Homesteading Leads Individuals Closer to Self-Sufficiency
Homesteaders of the year share their triumphs and struggles of becoming more self-sufficient.
Positioning a homestead near a body of water is smart for irrigation and personal use.
Photo By iStockphoto.com/tbob
GRIT teamed with its sister publication, Mother Earth News, to celebrate International Homesteading Education Month in September. We asked readers to tell us why they deserve GRIT’s recognition as our Homesteaders of the Year. These are their stories.
Jana & Jeff Droz (Winner)
Age: Jana, 29; Jeff, 35
City/Town and State: Rich Hill, Missouri
How long have you been homesteading? I (Jeff) began my homesteading lifestyle in 2005; seven years. Jana joined me on this adventure one year ago.
What compels you to lead this lifestyle? A desire to live in a way that complements — rather than competes with — nature and leaves more resources for the generations that come after us.
What do you think sets your piece of property and operation apart from others? When I bought the property, there was no road, pond, buildings or utilities. It is now a comfortable place to call home. I used horses for leveling the ground for the house, dragging logs to the sawmill, and occasional trips to town. Having no monthly utility bills (no sewer, water, electric, cable) is a fairly unique position to be in (here) in the Midwest.
Biggest challenge of homesteading: Fixing everything that breaks. Being the plumber, electrician, builder, road maintainer, vet, gardener and manager every day is a challenge.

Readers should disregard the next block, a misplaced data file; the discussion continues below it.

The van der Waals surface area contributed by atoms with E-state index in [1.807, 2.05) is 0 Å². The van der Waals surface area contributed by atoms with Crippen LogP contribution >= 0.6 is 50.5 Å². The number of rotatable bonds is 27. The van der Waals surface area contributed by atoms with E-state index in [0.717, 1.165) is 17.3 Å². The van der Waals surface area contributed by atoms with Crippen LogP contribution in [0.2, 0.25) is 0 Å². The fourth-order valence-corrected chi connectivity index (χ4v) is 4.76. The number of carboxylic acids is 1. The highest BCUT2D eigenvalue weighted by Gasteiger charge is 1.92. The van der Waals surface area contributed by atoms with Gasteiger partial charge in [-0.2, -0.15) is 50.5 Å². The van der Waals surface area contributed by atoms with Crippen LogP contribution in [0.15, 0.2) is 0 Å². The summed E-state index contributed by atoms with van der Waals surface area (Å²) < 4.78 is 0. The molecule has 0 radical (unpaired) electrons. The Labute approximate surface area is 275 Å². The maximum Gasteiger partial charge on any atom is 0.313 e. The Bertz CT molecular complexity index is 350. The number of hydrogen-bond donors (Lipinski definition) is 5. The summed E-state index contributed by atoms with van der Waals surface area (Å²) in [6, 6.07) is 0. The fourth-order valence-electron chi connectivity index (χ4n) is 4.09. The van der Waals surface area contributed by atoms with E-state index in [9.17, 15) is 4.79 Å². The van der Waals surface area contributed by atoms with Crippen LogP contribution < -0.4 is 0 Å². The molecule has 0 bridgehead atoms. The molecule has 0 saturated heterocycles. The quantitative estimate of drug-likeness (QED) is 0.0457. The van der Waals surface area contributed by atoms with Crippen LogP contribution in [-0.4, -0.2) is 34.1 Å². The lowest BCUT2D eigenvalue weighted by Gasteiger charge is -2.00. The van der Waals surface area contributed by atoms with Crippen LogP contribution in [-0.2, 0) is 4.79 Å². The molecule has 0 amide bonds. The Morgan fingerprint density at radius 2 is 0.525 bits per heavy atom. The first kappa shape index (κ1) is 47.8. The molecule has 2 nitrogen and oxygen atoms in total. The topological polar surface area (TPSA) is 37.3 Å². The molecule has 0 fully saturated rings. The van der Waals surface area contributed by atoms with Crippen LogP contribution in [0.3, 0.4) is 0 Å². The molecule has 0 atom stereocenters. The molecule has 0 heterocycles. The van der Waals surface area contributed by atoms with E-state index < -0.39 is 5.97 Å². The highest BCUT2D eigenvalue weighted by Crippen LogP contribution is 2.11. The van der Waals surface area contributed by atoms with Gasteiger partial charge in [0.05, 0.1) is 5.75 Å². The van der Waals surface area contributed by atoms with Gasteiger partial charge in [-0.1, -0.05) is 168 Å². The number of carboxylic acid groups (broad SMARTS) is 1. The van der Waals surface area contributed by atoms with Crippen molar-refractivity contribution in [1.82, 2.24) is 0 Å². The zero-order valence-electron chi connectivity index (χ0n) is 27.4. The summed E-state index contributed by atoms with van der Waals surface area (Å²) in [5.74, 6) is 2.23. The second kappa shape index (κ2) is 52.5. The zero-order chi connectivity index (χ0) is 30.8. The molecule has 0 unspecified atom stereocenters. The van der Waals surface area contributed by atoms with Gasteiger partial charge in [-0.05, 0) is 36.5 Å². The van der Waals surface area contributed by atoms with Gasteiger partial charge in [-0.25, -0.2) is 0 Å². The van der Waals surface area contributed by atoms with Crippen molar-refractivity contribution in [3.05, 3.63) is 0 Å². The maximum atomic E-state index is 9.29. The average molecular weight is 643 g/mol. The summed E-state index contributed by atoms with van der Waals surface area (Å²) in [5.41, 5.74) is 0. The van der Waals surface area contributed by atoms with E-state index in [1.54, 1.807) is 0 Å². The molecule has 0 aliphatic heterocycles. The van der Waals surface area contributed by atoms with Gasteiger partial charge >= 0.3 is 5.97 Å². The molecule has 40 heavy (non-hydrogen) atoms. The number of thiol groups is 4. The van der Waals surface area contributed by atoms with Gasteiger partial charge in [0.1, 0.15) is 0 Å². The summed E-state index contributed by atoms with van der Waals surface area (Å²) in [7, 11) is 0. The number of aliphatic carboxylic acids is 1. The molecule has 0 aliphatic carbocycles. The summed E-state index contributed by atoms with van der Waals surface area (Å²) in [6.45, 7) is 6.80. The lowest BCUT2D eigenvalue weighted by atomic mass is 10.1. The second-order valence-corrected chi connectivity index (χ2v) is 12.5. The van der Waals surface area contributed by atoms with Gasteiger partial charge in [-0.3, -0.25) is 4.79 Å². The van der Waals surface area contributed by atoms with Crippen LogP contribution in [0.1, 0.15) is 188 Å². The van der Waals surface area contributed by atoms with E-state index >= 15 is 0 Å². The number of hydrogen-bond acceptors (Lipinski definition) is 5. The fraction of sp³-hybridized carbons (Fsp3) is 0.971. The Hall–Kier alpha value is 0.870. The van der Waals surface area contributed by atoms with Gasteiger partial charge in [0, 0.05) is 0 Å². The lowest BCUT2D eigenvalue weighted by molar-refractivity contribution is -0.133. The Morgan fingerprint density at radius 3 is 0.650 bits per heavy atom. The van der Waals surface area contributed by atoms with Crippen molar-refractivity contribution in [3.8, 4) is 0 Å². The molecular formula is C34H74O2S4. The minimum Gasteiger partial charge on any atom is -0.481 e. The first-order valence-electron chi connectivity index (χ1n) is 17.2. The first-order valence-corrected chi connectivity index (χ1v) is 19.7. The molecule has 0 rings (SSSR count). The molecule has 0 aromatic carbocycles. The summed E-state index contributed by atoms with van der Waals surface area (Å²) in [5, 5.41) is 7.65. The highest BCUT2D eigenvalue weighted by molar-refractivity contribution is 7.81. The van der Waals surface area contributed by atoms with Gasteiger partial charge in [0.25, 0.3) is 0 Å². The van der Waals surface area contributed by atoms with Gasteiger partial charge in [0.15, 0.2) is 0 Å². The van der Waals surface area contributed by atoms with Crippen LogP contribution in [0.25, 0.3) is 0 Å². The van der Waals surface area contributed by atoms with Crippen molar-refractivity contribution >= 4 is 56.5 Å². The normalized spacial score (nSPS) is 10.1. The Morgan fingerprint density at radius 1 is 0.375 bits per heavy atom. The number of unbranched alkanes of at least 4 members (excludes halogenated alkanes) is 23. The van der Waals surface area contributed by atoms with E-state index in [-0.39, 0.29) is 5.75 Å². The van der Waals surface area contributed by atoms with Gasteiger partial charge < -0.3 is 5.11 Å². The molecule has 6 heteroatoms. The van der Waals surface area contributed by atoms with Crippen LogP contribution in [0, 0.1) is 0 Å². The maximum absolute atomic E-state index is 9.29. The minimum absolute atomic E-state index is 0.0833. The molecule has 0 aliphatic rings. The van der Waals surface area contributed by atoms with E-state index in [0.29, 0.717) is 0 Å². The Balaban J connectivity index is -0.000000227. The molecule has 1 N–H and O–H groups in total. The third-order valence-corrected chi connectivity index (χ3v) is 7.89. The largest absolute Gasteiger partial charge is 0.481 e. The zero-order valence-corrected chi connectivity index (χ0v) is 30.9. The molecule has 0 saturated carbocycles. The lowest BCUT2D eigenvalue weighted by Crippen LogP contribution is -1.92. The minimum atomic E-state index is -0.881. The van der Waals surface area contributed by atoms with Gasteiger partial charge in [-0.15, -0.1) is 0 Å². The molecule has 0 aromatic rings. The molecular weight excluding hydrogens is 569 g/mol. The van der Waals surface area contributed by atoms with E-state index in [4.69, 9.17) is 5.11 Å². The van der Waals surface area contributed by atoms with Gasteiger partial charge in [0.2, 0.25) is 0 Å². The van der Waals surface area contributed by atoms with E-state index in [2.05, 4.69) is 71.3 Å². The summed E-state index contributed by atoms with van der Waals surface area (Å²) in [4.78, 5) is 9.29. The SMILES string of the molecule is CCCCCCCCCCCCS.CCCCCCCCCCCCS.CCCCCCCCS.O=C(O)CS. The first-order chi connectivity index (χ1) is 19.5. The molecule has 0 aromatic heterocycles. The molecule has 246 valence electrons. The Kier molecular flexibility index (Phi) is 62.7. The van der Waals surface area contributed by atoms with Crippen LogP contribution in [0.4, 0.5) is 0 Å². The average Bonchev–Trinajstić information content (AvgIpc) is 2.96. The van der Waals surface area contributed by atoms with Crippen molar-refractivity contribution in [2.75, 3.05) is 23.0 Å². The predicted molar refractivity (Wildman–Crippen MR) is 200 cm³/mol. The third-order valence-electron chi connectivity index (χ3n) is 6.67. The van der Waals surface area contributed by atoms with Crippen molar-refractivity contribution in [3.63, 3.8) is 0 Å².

What do you estimate is the percent of food, supplies, shelter, etc., that you produce yourself? We built our barn from logs on the property that we dragged with horses to our own band-saw mill. We used a lot of local wood in our house that we cut, dragged, milled and dried on-site. Our water comes from either the pond or is guttered off the roof into a 6,000-gallon cistern, which we filter and use for all purposes. Ninety percent of our meat is venison. All electricity comes from solar power that is stored in a battery and then turned into AC power through two power inverters. Heat comes from a wood-burning stove. The firewood all comes from the property and is primarily drop-off limbs from the large pecan trees. We cook on the woodstove frequently in the winter and have a propane cookstove for summer use.
Final thoughts: Start practicing homesteading activities now. From conserving power to making the dream of going solar more affordable, to making a compost pile for your table scraps and coffee grinds, the little conscious tasks will go a long way toward making your dreams into reality. Dream big, but start small, and you will surely change the world for the better.
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